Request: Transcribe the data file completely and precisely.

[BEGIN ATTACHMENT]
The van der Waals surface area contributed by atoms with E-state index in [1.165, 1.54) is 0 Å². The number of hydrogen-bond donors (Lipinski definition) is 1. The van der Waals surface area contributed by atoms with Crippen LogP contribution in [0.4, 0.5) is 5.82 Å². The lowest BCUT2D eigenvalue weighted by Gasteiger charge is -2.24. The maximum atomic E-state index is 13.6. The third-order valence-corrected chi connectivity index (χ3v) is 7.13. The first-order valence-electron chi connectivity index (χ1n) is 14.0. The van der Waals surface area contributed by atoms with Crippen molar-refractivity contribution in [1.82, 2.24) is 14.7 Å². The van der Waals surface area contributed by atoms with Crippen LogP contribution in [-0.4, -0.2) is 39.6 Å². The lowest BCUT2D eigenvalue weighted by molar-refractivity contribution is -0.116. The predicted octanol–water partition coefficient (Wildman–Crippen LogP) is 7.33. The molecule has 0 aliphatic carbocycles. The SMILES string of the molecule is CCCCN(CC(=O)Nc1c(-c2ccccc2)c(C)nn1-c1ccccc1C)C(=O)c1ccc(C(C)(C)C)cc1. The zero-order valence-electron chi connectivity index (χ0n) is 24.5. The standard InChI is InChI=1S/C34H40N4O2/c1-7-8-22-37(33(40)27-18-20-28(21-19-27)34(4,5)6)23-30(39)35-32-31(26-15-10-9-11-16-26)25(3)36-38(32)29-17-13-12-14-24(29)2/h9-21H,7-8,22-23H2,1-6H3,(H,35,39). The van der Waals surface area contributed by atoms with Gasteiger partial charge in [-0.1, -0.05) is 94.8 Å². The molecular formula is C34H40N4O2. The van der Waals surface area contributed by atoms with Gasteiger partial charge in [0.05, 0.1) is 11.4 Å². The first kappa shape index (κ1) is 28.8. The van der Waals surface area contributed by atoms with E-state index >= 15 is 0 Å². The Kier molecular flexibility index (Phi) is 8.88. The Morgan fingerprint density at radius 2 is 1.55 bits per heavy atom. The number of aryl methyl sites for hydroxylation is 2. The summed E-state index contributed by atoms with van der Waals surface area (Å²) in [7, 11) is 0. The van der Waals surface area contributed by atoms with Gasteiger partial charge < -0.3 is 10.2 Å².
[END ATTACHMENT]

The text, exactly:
The van der Waals surface area contributed by atoms with E-state index in [1.165, 1.54) is 0 Å². The number of hydrogen-bond donors (Lipinski definition) is 1. The van der Waals surface area contributed by atoms with Crippen LogP contribution in [0.4, 0.5) is 5.82 Å². The lowest BCUT2D eigenvalue weighted by Gasteiger charge is -2.24. The maximum atomic E-state index is 13.6. The third-order valence-corrected chi connectivity index (χ3v) is 7.13. The first-order valence-electron chi connectivity index (χ1n) is 14.0. The van der Waals surface area contributed by atoms with Crippen molar-refractivity contribution in [1.82, 2.24) is 14.7 Å². The van der Waals surface area contributed by atoms with Crippen LogP contribution in [-0.4, -0.2) is 39.6 Å². The lowest BCUT2D eigenvalue weighted by molar-refractivity contribution is -0.116. The predicted octanol–water partition coefficient (Wildman–Crippen LogP) is 7.33. The molecule has 0 aliphatic carbocycles. The SMILES string of the molecule is CCCCN(CC(=O)Nc1c(-c2ccccc2)c(C)nn1-c1ccccc1C)C(=O)c1ccc(C(C)(C)C)cc1. The zero-order valence-electron chi connectivity index (χ0n) is 24.5. The standard InChI is InChI=1S/C34H40N4O2/c1-7-8-22-37(33(40)27-18-20-28(21-19-27)34(4,5)6)23-30(39)35-32-31(26-15-10-9-11-16-26)25(3)36-38(32)29-17-13-12-14-24(29)2/h9-21H,7-8,22-23H2,1-6H3,(H,35,39). The van der Waals surface area contributed by atoms with Gasteiger partial charge in [-0.1, -0.05) is 94.8 Å². The molecular formula is C34H40N4O2. The van der Waals surface area contributed by atoms with Gasteiger partial charge in [0.05, 0.1) is 11.4 Å². The first kappa shape index (κ1) is 28.8. The van der Waals surface area contributed by atoms with E-state index >= 15 is 0 Å². The Kier molecular flexibility index (Phi) is 8.88. The Morgan fingerprint density at radius 2 is 1.55 bits per heavy atom. The number of aryl methyl sites for hydroxylation is 2. The summed E-state index contributed by atoms with van der Waals surface area (Å²) in [7, 11) is 0. The van der Waals surface area contributed by atoms with Gasteiger partial charge < -0.3 is 10.2 Å².